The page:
AP Japanese Language and Culture Course Perspective

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Authored by

  • Michael Kleinkopf
    Boulder High School
    Boulder, Colorado

The AP Japanese Language and Culture course is the equivalent of a college-level course that prepares students to successfully take the AP Japanese Language and Culture Exam. The course is usually the fourth year of study at the high school level. Students in the AP course not only continue to refine skills in reading, writing, speaking, listening, and culture, but also develop a familiarity with the exam itself. For example, students become familiar with the format, test preparation resources, scoring criteria, and types of tasks on the exam.

Japanese Keyboarding Skills

Computer skills in Japanese are essential to success on the AP Exam. Unlike most other AP courses, the AP Japanese course is taken entirely on the computer, so students must learn to efficiently type Japanese. In addition to typing skills, students also need to become comfortable reading Japanese text on the computer, and using headsets for listening and speaking tasks. Fortunately, there are many useful websites that students can access to help them during their studies.

Internet Resources

Japanese language websites provide valuable learning tools for the AP Japanese Language and Culture course. The course homepage provides students and teachers with an explanation of the different types of exam questions, access to previous years’ questions, and examples of student responses with commentaries. It is also where you can find the course description and the scoring guides for the different exam tasks. The AP Japanese Teacher Community is another helpful site to find and share resources with colleagues. Students can access online materials such as kanji practice, pictures, advertisements, Japanese newspapers, etc., on the student course page. There are also numerous AP prep sites that have been developed by teachers, including several dedicated to learning the AP kanji list. These sites are especially helpful for students to improve reading comprehension by learning kanji combinations. Throughout the course, students use sites like these to practice.

Scoring Guide Language

Teachers can evaluate their students' Japanese language and cultural knowledge using language from the AP scoring guidelines posted on the exam information page. Receiving grading done using the AP scoring guide gives students a familiarity with the terminology and an understanding of the grading expectations on the exam. Having students practice giving an appropriate response with elaboration and detail or giving a higher score for rich vocabulary and a variety of grammatical structures are examples of phrases from the AP Exam scoring guides that can be used to evaluate students' work.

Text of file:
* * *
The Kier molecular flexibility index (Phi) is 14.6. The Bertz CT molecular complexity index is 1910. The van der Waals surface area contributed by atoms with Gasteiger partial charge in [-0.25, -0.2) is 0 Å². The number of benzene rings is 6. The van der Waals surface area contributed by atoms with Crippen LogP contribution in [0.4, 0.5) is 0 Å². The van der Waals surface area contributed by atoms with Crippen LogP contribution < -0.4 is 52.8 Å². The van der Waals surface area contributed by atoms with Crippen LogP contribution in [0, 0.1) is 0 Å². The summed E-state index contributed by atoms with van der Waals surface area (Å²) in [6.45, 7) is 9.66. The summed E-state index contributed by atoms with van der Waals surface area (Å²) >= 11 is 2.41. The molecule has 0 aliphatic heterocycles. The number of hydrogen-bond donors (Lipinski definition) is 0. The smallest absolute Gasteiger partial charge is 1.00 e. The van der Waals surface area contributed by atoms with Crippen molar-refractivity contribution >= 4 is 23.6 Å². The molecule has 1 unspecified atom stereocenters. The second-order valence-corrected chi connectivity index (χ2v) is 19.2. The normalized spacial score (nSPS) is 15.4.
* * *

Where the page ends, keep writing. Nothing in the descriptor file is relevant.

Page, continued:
Types of Tasks

During the AP Japanese Language and Culture course, students focus on developing proficiencies in three modes of communication: interpretive, interpersonal, and presentational.

  • The interpretive mode of communication is both reading and listening. In the AP Exam students read and listen to authentic Japanese and answer multiple-choice questions in English. Students practice reading and listening to AP Exam–type tasks throughout the course.
  • Interpersonal mode activities are essentially exchanges of information, either written or oral. The interpersonal tasks on the exam are a written text chat and an oral conversation. Useful skills for the interpersonal tasks are being able to explain preferences, justify opinions, give examples, and provide appropriate set responses (greetings, etc.).
  • The presentational mode of communication on the exam involves making both oral and written presentations on given topics. An important aspect of the presentational tasks is being organized and addressing all of the requirements stated in the prompt. For example, the Cultural Presentation task on the exam instructs students to discuss five aspects or examples of the topic and to "Begin with an appropriate introduction, give details, explain your own view or perspective, and end with a concluding remark." Four minutes of preparation time is given before students begin the actual presentation. In order to succeed on the presentation tasks of the exam, students should be doing presentational activities throughout the course following the AP test guidelines.

The AP Japanese Language and Culture course and exam reflect the skills required to work and interact successfully in the modern world. In addition, students who are comfortable using a computer and other electronic devices in Japanese have gained valuable social and work skills. The benefits of taking the course and the exam make the challenges involved worthwhile!